How Forbidden Cake Empowered Me

Nov 11, 2019 1:13:51 PM Sarah Rymer

If you have ever read "Alexander and the Terrible, Horrible, No Good, Very Bad Day" by Judith Viorst, you can sympathize with Alexander’s woes of waking up with gum in his hair, not being able to please his teachers, discovering a cavity at the dentist’s office, and losing his best friend to someone else. 

birthday cake

Though his irrational response to his bad day, “I’m moving to Australia,” makes us laugh, some of us living abroad have had similar reactions to bad days.

I could write a sequel to the story, entitled, "Angelina and the Terrible, Horrible, No Good, Very Bad Work Week." My bad week began when I delightfully walked up to the school’s entrance with a cake I had baked for my co-worker’s birthday and was stopped at the gate by the security guard. “What is that?” he asked me in Arabic. I told him it was a cake for a teacher’s birthday. “Not allowed,” he said. I explained that it was to share with the teachers, not with the kids. “Not allowed,” he repeated and reached out to take the cake from me. Surprised and confused, I expressed my displeasure and surrendered my cake. I later learned that it is forbidden to celebrate birthdays at this school. At that moment, I thought, “If I don’t get that cake back, I’m going back to America.”

This event was the first in a series of events that would drive me to consider giving up and quitting. In my terrible, horrible, no good, very bad week, I received reprimands and criticisms on my abilities as a teacher. My spirit was crushed, my joy was stolen, and I wanted to leave. Since I was still within the “trial period” of my contract, I thought a lot about resigning. I reasoned that my superiors were dissatisfied with my work, and I certainly wasn’t enjoying it. I had a way out; an opportunity to leave and to find a place where rules and expectations are logical and where birthday cakes are welcomed. It seemed I had nearly every reason to quit.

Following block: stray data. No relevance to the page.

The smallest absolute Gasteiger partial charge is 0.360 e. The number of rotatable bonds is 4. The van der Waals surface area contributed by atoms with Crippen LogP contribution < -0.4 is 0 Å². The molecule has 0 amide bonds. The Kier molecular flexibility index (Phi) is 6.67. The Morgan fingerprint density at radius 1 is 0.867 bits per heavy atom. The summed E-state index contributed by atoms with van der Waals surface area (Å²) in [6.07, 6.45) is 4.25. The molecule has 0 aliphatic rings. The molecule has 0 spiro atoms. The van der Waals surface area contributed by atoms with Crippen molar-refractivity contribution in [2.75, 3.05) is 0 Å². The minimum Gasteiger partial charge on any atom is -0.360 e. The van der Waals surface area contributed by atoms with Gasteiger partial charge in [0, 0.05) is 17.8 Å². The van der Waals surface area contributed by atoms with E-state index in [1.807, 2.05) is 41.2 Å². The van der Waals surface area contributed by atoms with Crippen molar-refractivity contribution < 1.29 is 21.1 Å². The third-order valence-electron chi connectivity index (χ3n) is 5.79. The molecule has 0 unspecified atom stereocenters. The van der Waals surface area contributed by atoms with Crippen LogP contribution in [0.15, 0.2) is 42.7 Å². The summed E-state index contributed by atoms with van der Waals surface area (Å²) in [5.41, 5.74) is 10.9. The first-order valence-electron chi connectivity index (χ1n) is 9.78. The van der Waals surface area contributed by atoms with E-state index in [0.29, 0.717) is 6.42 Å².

But, I didn’t. 

I chose to stay. My one reason to stay far outweighed all the reasons I had to leave. I remained certain that God chose me to work at this school with these staff members and students for this time. I took the option of leaving off the table and determined to come up with a plan on how to persevere. 

Unexpectedly for a children’s story, Alexander’s day doesn't have a feel-good happy ending. As the story concludes, he went to bed still having a bad day. Instead of a resolution, the author offers a pearl of wisdom: “Some days are like that,” his mom said, “even in Australia.” The reader is faced with reality. In my story, so was I. My reality is that some weeks will be hard here, just as they would be if I were in America. 

But, when those hard days come, I will remind myself that good days are more prevalent. I will remember that someone intervened for me, and I got my cake back in time to share it with the teachers. And, my terrible, horrible, no good, very bad week was followed by one of my best weeks. Persevering in the midst of the trial allows me to experience the joy that comes with the struggle.

So, I choose to keep going and to keep staying right where I am. America will have to wait. 


About the Author: Angelina is an IDEAS Associate and an English language teacher at a private Jordanian school. She is in her fourth year of teaching in Jordan. Click here to enjoy other blogs by IDEAS Associates working in Jordan.